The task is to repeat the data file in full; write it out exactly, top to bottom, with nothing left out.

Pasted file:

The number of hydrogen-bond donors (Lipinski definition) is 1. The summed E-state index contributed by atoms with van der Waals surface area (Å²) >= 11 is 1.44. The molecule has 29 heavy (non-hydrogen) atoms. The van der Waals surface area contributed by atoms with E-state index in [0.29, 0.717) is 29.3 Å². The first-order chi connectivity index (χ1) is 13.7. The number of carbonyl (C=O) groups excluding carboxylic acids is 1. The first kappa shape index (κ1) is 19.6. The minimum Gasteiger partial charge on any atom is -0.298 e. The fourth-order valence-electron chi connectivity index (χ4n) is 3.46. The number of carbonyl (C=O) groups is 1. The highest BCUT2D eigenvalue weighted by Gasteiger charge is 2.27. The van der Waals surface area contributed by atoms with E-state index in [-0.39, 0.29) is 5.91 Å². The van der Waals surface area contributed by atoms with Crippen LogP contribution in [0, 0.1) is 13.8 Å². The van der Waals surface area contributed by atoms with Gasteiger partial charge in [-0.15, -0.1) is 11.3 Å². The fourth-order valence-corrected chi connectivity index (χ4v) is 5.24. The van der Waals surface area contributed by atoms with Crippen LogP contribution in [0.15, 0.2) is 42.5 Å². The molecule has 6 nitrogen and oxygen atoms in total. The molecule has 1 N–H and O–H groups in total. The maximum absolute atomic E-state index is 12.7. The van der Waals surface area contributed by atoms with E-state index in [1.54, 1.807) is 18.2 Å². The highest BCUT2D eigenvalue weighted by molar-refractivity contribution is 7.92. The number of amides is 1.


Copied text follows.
The number of hydrogen-bond donors (Lipinski definition) is 1. The summed E-state index contributed by atoms with van der Waals surface area (Å²) >= 11 is 1.44. The molecule has 29 heavy (non-hydrogen) atoms. The van der Waals surface area contributed by atoms with E-state index in [0.29, 0.717) is 29.3 Å². The first-order chi connectivity index (χ1) is 13.7. The number of carbonyl (C=O) groups excluding carboxylic acids is 1. The first kappa shape index (κ1) is 19.6. The minimum Gasteiger partial charge on any atom is -0.298 e. The fourth-order valence-electron chi connectivity index (χ4n) is 3.46. The number of carbonyl (C=O) groups is 1. The highest BCUT2D eigenvalue weighted by Gasteiger charge is 2.27. The van der Waals surface area contributed by atoms with E-state index in [-0.39, 0.29) is 5.91 Å². The van der Waals surface area contributed by atoms with Crippen LogP contribution in [0, 0.1) is 13.8 Å². The van der Waals surface area contributed by atoms with Gasteiger partial charge in [-0.15, -0.1) is 11.3 Å². The fourth-order valence-corrected chi connectivity index (χ4v) is 5.24. The van der Waals surface area contributed by atoms with Crippen LogP contribution in [0.15, 0.2) is 42.5 Å². The molecule has 6 nitrogen and oxygen atoms in total. The molecule has 1 N–H and O–H groups in total. The maximum absolute atomic E-state index is 12.7. The van der Waals surface area contributed by atoms with E-state index in [1.54, 1.807) is 18.2 Å². The highest BCUT2D eigenvalue weighted by molar-refractivity contribution is 7.92. The number of amides is 1.